“Lakshmi madam, dekhiye chaaro orr sannata hi sannata hai.” Scared and tense I looked around. There was an eerie silence with shutters down and not a soul to be seen except policemen with their rifles drawn. Is this the busy Abids Road? I could not believe my eyes.
The jeep was racing towards old Malakpet. This was my first experience of going out in curfew. Basheer, the driver reassured me, “aap fikar mat karo amma. Khader saab ne aapko bahut ijjat karte hai, isi liye aapko ghar se le aane ke liye mujhe bijaaye the.”
It was in the late eighties, during the chiefministership of Dr. M. Chenna Reddy. Communal riots were common in Hyderabad, especially in the Old City. Often curfew was imposed. I was working as the chief sub editor in an evening news paper Evening Milap, owned by a muslim family. Mr. Khader, the managing editor was my boss.
It was during Ganesh Chathurthi and Moharrum in 1987, communal confrontations flared up with rivalry between Hindu and Muslim fundamentalists. Moharrum coincided with Ganesh Immersion procession and the city was taut with tension.
On the 9th day of Ganesh Navrathri, two groups of different communities argued about arrangements for the Ganesh procession and before anyone knew what was happening, all hell broke loose. In the melee that followed, many were injured. The police opened fire to control the situation and curfew was imposed. Somehow, I reached from Malakpet to Secunderabad, where my house was located.
Once I reached my house, there was uproar as everyone was concerned for my safety. My parents-in-law demanded that I should resign my job. Even my parents supported them. Only my husband supported me.
Next morning, I was getting ready to go to work. My mother-in-law was concerned, ”do you have to go today?” she questioned. “How will you reach your office with no transport? The roads are not safe for women to go alone.
I wondered what to do. I wanted to be in the centre of the action to face the challenge of exciting news, and the opportunity to give screaming headlines. I got this opportunity, as my executive editor was on leave and I was in charge. “Curfew Days Are Here Again” was my lead headline yesterday and I was happy that the paper would have sold like hotcakes.
I heard the familiar voice of Basheer bhai. He was telling my father-in-law, “ Khader saab ne, Lakshmi madam ko le aane ke liye gaadi bijaye”. I convinced my parents-in-law that I knew Basheer well and he would drive safely. My father in law agreed after Basheer promised to drop me home.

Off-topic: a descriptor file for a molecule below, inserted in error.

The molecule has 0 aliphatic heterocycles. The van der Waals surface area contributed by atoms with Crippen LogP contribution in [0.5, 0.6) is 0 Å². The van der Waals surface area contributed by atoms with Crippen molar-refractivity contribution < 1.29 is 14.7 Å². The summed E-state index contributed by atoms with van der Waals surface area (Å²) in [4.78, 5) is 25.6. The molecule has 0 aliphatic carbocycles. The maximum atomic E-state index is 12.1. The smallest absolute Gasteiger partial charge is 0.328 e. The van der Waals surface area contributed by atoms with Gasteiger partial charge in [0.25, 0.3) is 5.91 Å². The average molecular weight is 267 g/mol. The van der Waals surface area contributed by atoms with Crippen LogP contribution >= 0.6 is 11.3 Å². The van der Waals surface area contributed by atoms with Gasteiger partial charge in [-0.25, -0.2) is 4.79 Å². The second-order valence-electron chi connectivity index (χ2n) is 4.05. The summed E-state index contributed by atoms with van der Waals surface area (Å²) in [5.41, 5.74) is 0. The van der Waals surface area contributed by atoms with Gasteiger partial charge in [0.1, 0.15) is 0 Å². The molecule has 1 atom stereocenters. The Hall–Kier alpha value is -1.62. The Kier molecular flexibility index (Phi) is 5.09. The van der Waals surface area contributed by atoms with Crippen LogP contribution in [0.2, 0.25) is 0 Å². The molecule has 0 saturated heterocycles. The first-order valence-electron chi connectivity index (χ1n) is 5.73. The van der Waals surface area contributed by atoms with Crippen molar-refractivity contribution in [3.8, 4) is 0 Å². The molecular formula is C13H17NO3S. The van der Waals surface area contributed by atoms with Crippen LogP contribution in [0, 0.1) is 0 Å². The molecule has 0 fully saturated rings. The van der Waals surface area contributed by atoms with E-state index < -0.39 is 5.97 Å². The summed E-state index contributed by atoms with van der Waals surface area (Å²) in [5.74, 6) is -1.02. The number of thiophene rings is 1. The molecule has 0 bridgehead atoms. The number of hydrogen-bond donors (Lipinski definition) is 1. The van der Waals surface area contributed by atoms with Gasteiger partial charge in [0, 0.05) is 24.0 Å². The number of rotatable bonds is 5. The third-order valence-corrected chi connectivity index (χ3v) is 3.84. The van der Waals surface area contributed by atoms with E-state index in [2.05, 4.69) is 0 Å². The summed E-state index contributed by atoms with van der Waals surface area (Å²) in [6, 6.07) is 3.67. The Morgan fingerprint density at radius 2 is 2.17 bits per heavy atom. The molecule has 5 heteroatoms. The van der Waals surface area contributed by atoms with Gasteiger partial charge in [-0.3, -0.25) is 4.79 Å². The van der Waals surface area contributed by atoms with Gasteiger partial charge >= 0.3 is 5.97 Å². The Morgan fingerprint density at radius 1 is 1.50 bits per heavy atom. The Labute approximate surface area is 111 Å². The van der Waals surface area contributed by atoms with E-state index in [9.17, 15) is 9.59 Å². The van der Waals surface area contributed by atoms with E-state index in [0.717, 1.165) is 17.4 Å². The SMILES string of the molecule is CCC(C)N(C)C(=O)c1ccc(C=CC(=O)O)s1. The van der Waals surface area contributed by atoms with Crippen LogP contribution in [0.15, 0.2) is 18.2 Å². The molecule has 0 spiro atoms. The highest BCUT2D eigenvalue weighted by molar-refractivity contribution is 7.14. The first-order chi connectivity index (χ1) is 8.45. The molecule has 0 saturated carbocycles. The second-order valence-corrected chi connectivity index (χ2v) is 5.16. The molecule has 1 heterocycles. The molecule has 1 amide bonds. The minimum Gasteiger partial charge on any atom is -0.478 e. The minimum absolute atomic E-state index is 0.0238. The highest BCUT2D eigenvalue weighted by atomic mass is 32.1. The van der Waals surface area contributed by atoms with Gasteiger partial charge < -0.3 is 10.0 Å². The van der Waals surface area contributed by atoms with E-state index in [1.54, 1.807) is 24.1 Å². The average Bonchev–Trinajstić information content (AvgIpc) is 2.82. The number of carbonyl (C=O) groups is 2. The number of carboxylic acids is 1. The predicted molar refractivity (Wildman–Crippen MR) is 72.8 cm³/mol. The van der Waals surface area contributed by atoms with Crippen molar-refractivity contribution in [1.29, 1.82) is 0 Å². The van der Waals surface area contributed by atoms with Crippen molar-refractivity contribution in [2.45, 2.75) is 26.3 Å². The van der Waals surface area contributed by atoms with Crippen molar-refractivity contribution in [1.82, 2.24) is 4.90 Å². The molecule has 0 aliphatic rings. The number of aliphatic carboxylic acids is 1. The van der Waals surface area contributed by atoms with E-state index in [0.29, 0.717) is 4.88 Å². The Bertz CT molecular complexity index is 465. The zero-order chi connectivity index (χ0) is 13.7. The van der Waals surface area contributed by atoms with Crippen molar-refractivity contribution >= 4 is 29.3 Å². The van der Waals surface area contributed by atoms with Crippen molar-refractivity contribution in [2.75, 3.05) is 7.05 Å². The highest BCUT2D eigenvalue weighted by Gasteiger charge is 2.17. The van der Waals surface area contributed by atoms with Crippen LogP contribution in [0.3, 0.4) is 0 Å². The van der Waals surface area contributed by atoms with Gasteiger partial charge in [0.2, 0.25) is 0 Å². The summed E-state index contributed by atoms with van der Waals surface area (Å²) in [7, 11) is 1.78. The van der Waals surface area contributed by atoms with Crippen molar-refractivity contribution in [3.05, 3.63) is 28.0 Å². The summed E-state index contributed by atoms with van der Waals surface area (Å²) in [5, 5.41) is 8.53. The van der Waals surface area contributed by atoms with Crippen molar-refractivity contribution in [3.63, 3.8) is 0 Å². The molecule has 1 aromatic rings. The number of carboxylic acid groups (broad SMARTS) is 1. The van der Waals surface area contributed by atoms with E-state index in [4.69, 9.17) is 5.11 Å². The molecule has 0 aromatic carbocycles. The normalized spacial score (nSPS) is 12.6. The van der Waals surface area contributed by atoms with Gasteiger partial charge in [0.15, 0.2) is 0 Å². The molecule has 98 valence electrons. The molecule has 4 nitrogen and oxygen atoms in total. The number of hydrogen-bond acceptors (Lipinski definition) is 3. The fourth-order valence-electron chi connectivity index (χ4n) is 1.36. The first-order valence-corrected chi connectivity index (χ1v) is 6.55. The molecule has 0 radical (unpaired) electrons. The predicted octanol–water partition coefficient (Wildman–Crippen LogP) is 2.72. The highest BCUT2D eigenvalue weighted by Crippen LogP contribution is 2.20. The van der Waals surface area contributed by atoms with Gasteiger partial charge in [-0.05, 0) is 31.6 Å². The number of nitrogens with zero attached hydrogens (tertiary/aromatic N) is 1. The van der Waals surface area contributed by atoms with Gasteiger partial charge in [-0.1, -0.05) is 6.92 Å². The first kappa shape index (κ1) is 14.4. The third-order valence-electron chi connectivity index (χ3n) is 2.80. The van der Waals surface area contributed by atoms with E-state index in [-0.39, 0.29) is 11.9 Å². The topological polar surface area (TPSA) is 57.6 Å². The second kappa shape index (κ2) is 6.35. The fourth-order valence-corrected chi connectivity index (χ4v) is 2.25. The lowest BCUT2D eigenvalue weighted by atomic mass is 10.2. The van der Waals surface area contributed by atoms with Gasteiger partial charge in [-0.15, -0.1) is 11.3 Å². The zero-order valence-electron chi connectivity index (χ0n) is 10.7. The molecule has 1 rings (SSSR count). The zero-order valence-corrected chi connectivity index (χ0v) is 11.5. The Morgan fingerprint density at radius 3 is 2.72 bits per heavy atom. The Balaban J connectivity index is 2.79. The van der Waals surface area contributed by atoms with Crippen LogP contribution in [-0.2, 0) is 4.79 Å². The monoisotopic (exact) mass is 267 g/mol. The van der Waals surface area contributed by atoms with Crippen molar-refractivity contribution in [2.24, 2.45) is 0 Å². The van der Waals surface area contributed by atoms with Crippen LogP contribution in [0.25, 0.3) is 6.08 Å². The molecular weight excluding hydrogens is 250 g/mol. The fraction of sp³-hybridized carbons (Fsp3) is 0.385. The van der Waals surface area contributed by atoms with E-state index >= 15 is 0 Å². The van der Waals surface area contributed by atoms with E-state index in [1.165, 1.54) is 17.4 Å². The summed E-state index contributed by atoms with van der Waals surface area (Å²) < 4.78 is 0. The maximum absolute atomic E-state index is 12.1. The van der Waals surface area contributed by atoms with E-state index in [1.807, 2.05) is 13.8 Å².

I reached my office safe. Since curfew was imposed, except for the routine statements of politicians blaming the government for the communal tensions and the failure of law and order situation there was no news. Security arrangements for the simultaneous Ganesh immersion and Moharrum procession was the lead story. No screaming headlines. Just then, I got a call from my boss. He said, there was fresh trouble in Tappa Chabutra area. Three charred bodies were discovered when people went into a mosque to offer namaz after the curfew was relaxed for Friday prayers. Following the incident some miscreants have set fire to shops in Abids and Basheerbagh. He said he was sending his car and that I should go home immediately without bothering about the paper.
Within a few minutes, I ran and sat in the car. The driver fled away. It was not Basheer. He was new. I have not met him before. The driver took a different route through the gullies of old Malakpet. I sat glued to the seat, unable to talk, unable to voice my fears to a total stranger. Where was Basheer?
Suddenly, a group of hooligans started pelting stones shouting “maro sale ko” The driver was driving as fast as he could in the narrow gullies but as fate would have it, something sharp hit the car and the front tyre burst. I was stuck in the strangest part of the city. The driver pulled me out of the car and we were running as fast as we could. We reached a deserted lane and took shelter behind a garbage bin. My heart was beating fast. I could hear footsteps they ran past us and then the driver, who told me his name was Abbas, took me to a house in the lane and knocked on the door, “Ammi jaan, darwaja kolo.”
The door was opened by a middle aged lady, who looked at me shocked. I looked at her and pleaded silently. She let me in and Abbas explained to her that I was working in Khader saab’s office and I should be taken care of till he returned. Just then an announcement came on TV that curfew was imposed for 48 hours and everyone should remain indoors as shoot at sight orders were in force.
I could not inform my family of my whereabouts. I knew very little urdu and could not communicate with the lady. The kindness and hospitality she had shown to me was precious. She could not talk to me but her actions were reassuring. She knew I would need clothes to change. She gave me her mother’s saree and fresh towel etc. I felt awkward but totally safe in their house. Their customs, their daily household rituals were all new to me. She did not ask me if I was vegetarian, but cooked a delicious meal of Dalcha and ghee rice.
When curfew ended, Mr. Khader came along with my husband and I was happy to be reunited with him. Needless to say, I was forced to resign from my job. But the comfort and safety I felt staying with the muslim lady still remains fresh in memory.